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The patient in this case was a freshman at Northeastern University.  At the beginning of the second semester, she was not feeling well so she saw a physician at the student health clinic.  In fact, she visited the clinic six times during the winter of 1993.  At those visits, she complained of chills, fatigue, sweating, shortness of breath, weakness in her legs, headaches and an inability to void.  The doctor thought she suffering from fatigue and general malaise resulting from a viral syndrome and prescribed rest, fluids and Tylenol.   Finally, she returned to clinic when she was so weak that  a security guard and another student had to help her there. At that time, the clinic was being staffed by a registered nurse who performed a throat culture that was negative.  The nurse diagnosed her with the flu.  A doctor later reviewed the nurse’s notes and signed off on them. 

Shortly after that appointment, the student went home and then returned to school.  However, she continued to feel poorly and went home again.  A visit with the family physician was arranged for March 2.  However, on February 28, 1993, she collapsed and was rushed to the hospital.   She did not regain conciousness and died several hours later.  The cause of her death was anemia resulting from acute lymphoblastic anemia. 

Her parents sued the University, the physicians and the nurse.  They asserted that the defendants failed to appreciate the severity of her condition when she had visited them.  Their experts asserted that a simple blood test would have established that she was suffering from anemia.  This finding would have necessitated further work up which would have revealed the presence of the leukemia.  Such early attention to these warning signs and earlier diagnosis would have afforded her the opportunity for life prolonging care including chemotherapy or bone marrow transplantation. 

The Plaintiffs also raised several other issues at trial.  At deposition, the physician who had signed off on the nurse’s notes in February testified that he had not reviewed her prior note before signing off.  They implied that had he done so, he would have moved onto further testing, including blood work. Another issue regarded the role of the nurse in the patient’s care.  The plaintiff asserted that the nurse had actually diagnosed the patient on her own and that this was a violation of Massachusetts law. Finally, one of the doctors testified that he had not been provided any training nor provide a booklet about its services.  He testified that he did not  know that blood tests  could be performed at the health center.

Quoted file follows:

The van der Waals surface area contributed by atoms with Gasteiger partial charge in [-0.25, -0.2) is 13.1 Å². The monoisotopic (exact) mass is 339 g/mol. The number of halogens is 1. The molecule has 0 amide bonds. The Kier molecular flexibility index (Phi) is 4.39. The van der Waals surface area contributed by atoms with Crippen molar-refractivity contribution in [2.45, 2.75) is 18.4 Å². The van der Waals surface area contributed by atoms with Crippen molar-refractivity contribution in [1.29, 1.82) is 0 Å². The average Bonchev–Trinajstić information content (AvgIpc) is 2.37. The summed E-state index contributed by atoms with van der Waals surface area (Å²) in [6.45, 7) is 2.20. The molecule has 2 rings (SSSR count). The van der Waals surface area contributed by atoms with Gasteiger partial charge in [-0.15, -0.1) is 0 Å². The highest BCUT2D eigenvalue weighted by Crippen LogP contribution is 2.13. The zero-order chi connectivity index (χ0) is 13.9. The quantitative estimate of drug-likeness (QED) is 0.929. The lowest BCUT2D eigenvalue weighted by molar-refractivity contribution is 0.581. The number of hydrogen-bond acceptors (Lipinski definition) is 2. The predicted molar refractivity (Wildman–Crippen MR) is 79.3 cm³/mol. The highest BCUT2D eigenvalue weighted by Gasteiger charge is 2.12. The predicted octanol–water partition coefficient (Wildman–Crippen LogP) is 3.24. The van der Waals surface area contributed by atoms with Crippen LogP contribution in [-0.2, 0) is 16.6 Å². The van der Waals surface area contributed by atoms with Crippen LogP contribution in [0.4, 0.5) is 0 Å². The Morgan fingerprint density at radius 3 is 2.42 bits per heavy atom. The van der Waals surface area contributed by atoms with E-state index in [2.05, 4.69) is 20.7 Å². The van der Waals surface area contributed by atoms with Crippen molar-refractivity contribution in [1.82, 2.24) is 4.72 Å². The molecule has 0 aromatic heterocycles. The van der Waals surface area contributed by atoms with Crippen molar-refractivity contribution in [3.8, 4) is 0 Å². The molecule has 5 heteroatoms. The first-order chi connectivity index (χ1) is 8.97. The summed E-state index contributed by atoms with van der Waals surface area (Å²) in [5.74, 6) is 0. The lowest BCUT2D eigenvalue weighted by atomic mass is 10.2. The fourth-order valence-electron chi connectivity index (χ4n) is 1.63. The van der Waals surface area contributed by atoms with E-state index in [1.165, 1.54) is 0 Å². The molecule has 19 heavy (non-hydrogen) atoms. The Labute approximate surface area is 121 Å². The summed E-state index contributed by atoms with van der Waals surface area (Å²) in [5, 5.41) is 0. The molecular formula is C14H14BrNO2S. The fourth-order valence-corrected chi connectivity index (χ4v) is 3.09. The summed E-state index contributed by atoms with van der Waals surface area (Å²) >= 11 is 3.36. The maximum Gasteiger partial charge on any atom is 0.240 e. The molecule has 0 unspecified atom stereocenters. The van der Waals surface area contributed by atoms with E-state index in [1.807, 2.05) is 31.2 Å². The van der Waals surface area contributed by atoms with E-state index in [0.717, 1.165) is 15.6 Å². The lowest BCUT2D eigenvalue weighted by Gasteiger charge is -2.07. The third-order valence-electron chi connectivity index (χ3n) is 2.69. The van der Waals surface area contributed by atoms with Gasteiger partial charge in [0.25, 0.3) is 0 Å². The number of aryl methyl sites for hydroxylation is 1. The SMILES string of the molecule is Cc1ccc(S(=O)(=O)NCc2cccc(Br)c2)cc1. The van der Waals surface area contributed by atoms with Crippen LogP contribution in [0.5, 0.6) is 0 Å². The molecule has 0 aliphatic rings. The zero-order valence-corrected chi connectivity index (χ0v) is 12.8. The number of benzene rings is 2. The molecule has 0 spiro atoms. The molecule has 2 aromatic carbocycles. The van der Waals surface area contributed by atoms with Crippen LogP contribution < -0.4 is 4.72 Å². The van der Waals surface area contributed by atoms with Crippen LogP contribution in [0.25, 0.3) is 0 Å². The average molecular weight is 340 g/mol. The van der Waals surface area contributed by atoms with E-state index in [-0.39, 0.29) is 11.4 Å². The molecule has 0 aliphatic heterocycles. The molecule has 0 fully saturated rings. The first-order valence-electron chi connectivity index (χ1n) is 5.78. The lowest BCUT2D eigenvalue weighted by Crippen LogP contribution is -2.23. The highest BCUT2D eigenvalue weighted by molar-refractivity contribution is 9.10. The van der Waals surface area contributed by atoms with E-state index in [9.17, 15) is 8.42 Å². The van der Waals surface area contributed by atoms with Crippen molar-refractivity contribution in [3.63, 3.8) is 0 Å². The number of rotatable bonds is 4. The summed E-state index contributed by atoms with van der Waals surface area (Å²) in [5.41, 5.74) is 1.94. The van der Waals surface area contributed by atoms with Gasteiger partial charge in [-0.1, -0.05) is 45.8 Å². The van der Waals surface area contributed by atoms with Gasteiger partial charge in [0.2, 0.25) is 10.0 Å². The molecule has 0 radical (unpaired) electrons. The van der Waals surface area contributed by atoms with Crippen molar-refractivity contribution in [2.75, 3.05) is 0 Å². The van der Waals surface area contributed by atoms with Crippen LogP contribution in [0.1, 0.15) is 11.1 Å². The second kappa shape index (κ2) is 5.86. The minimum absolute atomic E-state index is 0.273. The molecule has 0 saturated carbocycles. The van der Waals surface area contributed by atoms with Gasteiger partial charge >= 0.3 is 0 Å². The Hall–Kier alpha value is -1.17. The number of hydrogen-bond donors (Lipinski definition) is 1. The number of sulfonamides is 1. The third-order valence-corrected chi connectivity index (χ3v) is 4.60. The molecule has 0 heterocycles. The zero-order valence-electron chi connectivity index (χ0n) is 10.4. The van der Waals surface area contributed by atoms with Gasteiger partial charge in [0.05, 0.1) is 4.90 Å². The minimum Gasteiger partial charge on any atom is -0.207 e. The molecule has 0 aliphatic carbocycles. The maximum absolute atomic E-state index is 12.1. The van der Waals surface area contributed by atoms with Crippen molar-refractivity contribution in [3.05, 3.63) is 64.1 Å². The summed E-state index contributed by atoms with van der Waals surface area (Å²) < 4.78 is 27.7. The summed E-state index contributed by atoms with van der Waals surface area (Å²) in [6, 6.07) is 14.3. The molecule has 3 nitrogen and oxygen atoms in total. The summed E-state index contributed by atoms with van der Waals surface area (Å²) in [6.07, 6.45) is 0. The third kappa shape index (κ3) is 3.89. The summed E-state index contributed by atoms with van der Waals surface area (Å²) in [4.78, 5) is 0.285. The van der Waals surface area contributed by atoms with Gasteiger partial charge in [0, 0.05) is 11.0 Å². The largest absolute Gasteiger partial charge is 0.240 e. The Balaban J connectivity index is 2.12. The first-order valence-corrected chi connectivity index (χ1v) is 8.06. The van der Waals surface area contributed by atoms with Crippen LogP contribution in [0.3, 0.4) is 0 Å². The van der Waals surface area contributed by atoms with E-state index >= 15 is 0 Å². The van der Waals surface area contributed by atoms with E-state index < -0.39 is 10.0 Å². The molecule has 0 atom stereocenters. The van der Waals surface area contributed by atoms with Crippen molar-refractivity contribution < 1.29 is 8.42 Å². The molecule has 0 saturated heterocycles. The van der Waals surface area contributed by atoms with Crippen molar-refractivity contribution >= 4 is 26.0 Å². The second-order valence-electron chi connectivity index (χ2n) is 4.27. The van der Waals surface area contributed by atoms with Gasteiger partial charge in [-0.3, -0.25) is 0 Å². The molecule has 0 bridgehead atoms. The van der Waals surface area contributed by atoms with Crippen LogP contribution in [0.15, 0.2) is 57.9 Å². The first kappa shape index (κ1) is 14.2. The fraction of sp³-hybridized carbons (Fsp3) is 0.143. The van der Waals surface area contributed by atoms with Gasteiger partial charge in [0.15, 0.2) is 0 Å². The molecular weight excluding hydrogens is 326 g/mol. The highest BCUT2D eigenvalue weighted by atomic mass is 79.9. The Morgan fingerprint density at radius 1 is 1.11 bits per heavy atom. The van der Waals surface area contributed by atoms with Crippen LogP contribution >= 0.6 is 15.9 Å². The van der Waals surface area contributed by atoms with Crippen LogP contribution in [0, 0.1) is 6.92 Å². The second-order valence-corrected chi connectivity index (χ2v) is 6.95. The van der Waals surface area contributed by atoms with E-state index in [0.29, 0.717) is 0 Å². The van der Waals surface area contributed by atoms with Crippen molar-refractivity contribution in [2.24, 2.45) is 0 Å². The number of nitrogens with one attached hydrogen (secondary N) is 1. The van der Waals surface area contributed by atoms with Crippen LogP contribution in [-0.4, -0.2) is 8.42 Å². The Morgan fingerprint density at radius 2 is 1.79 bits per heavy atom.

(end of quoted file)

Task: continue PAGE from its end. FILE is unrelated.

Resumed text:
The defense asserted two positions.  First, their experts testified that, in light of the presenting symptoms, a blood test was not indicated and the diagnosis reached were reasonable and not negligent.  They also presented testimony that the leukemia was fast moving and that earlier diagnosis would not have made a difference. 

The jury found against the University but in favor of the physicians.  They awarded the family four million dollars.  However, because the University is a charity under Massachusetts law, the maximum judgment that could be entered was for twenty thousand dollars.

This case had significant repercussions in the way in which University health center are structured and staffed.  It seems clear that since the jury verdict was only rendered against the university, they did not think the clinic was appropriately organized or staffed.  Following this case, many such clinics are now staffed with nurse practitioners.  Their licensure does allow for them to diagnose and prescribe medication in a physician’s absence.  This case also raises questions about continuity and coordination of care.  One of the physicians said that he had not read the patient’s prior notes before signing off on her care.  Obviously, this raises the question of, if he had known what was in those notes, would he have done something differently.  The policies of the infirmary should require that the patient’s preexisting record be available to the providers who see her on a particular date.  This is especially true if the providers have not previously treated the patient.  Finally, it is incumbent upon both the clinic to provide information to the professionals concerning what services are available on site and how other services should be provided to their patients.  If such services require that the patient be seen at a hospital, then  guidelines should be available which outline how the patient is to be transported there and back.  By outlining these procedures in advance and informing the health care professionals how to provide these services, more consistent and better health care will be provided to their patients.

College Student Health Care

by Attorney Frank E. Reardon

March 2002

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